Are you looking for some parenting teens advice that will help you connect with your troubled teen? Parenting teens is not easy. Unfortunately, when our children are born, we aren't given a parenting (especially a parenting teens) handbook. Whether during the childhood years or the troubled teen years, at some point every parent is going to ask for help. Here are some parenting teens tips that may be helpful in building a relationship with your troubled teen.
Parenting Teen Tip #1 - Find Common Ground: When parenting teens, and as the parent, the ball is in "your" court. The sporting teams that win are the ones who do the best job of sharing the ball. It shouldn't be impossible to recognize problems or situations in your troubled teen's life that compare to the experiences you had at their age. You may even find they are strikingly similar.
They've never been in your shoes, but "you've" been in "theirs." Years ago a business partner and I would frequently have to make a 6-hour commute together. Once we'd run out of things to talk about we would run into trouble because he liked country music and I liked alternative. Rather than compromise, we both preferred to ride in awkward silence. One day he brought a new record by an upstart country rocker named Steve Earle.
Suddenly we had a common denominator. Our long commutes turned into trips we both looked forward to. Find some common ground with your troubled teen. This will open up the lines of communication and the opportunity for shared experiences.
Our long commutes turned into trips we both looked forward to. Find some common ground with your troubled teen. This will open up the lines of communication and the opportunity for shared experiences.
Parenting Teen Tip #2 - Constructive Communication: When parenting teens be prepared to explain your reasons for your decisions rather than just saying "because I said so." This helps your teen understand the reasons for your decisions and can have a very positive effect in the relationship with your troubled teen. Be fair and respectful towards each other. It's important to control our own anger so that we don't lash out regrettably.
Disagreements, especially when parenting teens, can escalate into brutally painful exchanges that cause us to say things that we immediately regret. This can lead to wounds that are slow to heal. Count to ten, take three deep breaths and wait until you are calm and reasonable before talking with your troubled teen.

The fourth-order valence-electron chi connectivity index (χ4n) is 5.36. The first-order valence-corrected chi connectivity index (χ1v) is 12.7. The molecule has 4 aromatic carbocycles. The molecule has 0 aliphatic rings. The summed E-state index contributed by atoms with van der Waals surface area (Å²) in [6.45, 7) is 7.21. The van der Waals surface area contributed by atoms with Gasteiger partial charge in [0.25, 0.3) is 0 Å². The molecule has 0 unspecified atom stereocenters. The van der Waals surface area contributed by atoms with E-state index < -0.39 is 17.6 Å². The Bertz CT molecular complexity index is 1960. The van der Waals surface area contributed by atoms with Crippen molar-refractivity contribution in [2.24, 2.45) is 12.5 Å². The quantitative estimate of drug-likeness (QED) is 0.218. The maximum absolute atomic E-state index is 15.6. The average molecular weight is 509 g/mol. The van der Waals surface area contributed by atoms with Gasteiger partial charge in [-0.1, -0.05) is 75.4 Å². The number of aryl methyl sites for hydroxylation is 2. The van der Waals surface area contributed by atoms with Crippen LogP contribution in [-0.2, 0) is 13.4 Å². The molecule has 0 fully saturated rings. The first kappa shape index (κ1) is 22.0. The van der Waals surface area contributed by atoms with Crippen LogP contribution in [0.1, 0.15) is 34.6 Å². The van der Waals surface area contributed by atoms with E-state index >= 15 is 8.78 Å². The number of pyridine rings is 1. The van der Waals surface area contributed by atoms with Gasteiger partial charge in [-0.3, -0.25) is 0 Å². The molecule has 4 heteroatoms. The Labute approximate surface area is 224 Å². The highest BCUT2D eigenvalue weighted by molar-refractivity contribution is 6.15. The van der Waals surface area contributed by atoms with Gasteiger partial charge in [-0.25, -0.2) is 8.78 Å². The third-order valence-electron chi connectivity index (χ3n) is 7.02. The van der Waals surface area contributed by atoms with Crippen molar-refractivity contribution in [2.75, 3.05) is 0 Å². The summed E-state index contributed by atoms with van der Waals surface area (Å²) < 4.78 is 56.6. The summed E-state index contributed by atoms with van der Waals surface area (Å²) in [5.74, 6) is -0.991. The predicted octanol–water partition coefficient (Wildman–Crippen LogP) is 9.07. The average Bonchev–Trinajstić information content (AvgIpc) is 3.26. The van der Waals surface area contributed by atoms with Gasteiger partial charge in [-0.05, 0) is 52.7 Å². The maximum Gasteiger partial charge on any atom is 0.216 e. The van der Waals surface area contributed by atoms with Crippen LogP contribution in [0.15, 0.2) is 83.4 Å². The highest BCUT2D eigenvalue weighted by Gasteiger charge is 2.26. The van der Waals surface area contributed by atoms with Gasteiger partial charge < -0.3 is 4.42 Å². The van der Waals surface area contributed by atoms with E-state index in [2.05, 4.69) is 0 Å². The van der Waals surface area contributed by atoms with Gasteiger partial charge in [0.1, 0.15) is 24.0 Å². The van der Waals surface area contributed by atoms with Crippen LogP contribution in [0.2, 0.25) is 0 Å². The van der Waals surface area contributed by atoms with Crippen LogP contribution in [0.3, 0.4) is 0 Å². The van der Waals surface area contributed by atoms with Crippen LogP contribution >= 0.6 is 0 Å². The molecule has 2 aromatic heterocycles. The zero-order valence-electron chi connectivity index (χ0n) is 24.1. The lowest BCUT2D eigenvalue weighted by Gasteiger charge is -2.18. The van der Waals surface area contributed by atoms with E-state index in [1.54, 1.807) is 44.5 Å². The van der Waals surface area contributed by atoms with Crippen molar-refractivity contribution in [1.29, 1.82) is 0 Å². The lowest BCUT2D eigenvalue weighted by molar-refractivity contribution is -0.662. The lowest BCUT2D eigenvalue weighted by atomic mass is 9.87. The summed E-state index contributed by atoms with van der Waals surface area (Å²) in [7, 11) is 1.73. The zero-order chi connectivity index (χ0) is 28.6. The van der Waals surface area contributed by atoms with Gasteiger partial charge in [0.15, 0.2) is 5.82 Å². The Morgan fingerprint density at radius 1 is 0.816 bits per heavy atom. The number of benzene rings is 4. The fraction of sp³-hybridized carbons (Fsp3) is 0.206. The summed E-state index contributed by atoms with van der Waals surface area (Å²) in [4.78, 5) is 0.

Controlling our anger is not always easy when parenting teens, but in order to maintain healthy lines of communication, your teen can't be afraid to speak freely. Gaining this kind of trust in a parent to teen relationship takes consistent work and patience. If you have a trusting relationship with your troubled teen, you will be the first person they want to call when they need help.
If you can gain your troubled teens confidence so that they're comfortable talking to you about the things that are going on in their lives, (even those things that aren't easy to hear) then you can tackle the issues and problems that come along. Get close, as close as you can - and stay there.
Parenting Teen Tip #3 - Example is the Best Sermon: It's important to remember when parenting teens that you are being closely watched. Your habits and patterns of behavior are learned and are often repeated. If your teen, especially troubled teen perceives your actions as hypocrisy they'll often use it to justify their own negative behavior.
This includes abuse of alcohol, drugs, tobacco, risky sex, and the lifestyles that accompany these things. It has been said that what parents do in moderation teens will do in excess. It important for parents to "own" their faults and recognize their own need to change and improve. Being honest and open with your troubled teen when it comes to the shortcomings you may have as a parent, will inspire the same sort of openness in your teen.
Sir Francis Bacon said, "He that gives good advice, builds with one hand; he that gives good counsel and example, builds with both; but he that gives good admonition and bad example, builds with one hand and pulls down with the other."
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More Parenting Tips
Are you looking for parenting tips when it comes to your troubled teen? Although there are no easy solutions for parenting teens, we can offer a few parenting tips that may help. Getting your troubled teens to embrace the values, lifestyle and even religious beliefs you hold dear and would like them to share is difficult.
It's all too obvious that the strict, unyielding, disciplinarian approach is likely to backfire and do more to fuel the fire of teen rebellion than inspire willing compliance. No two situations are alike and it becomes especially tricky when a parent is dealing with a troubled teenager who may already be showing signs of problem behavior. We hope you find the following parenting tips to be helpful.
Parenting Tip #1 - Lead by Example: When I think of parenting teens (especially troubled teens) I believe in the following three parenting tips: 1. Be an example, 2. Be an example and 3. (you guessed it) Be an example. Teens have keen radars for the detection of double standards - so be ever mindful that you're constantly under surveillance.